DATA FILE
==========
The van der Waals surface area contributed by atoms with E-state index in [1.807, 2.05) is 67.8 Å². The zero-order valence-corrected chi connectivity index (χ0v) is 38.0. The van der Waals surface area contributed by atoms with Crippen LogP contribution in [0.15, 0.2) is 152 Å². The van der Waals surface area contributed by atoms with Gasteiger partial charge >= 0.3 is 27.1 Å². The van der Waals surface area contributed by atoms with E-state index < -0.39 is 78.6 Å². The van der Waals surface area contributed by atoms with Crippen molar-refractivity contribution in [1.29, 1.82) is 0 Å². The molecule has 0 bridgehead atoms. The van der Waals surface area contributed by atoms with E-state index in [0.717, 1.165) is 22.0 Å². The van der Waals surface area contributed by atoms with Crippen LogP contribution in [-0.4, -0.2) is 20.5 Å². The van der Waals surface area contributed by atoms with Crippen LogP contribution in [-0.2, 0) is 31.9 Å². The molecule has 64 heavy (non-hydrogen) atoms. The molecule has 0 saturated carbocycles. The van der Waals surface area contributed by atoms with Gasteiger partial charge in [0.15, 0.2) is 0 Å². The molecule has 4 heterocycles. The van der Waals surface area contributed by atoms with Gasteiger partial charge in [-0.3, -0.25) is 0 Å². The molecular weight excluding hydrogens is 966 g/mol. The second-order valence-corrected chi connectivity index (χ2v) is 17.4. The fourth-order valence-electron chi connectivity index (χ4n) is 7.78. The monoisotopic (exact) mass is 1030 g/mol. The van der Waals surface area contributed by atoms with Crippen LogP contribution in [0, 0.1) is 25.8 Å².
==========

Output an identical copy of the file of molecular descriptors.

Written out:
The van der Waals surface area contributed by atoms with E-state index in [1.807, 2.05) is 67.8 Å². The zero-order valence-corrected chi connectivity index (χ0v) is 38.0. The van der Waals surface area contributed by atoms with Crippen LogP contribution in [0.15, 0.2) is 152 Å². The van der Waals surface area contributed by atoms with Gasteiger partial charge >= 0.3 is 27.1 Å². The van der Waals surface area contributed by atoms with E-state index < -0.39 is 78.6 Å². The van der Waals surface area contributed by atoms with Crippen molar-refractivity contribution in [1.29, 1.82) is 0 Å². The molecule has 0 bridgehead atoms. The van der Waals surface area contributed by atoms with E-state index in [0.717, 1.165) is 22.0 Å². The van der Waals surface area contributed by atoms with Crippen LogP contribution in [-0.4, -0.2) is 20.5 Å². The van der Waals surface area contributed by atoms with Crippen LogP contribution in [-0.2, 0) is 31.9 Å². The molecule has 64 heavy (non-hydrogen) atoms. The molecule has 0 saturated carbocycles. The van der Waals surface area contributed by atoms with Gasteiger partial charge in [0.15, 0.2) is 0 Å². The molecule has 4 heterocycles. The van der Waals surface area contributed by atoms with Gasteiger partial charge in [-0.3, -0.25) is 0 Å². The molecular weight excluding hydrogens is 966 g/mol. The second-order valence-corrected chi connectivity index (χ2v) is 17.4. The fourth-order valence-electron chi connectivity index (χ4n) is 7.78. The monoisotopic (exact) mass is 1030 g/mol. The van der Waals surface area contributed by atoms with Crippen LogP contribution in [0, 0.1) is 25.8 Å².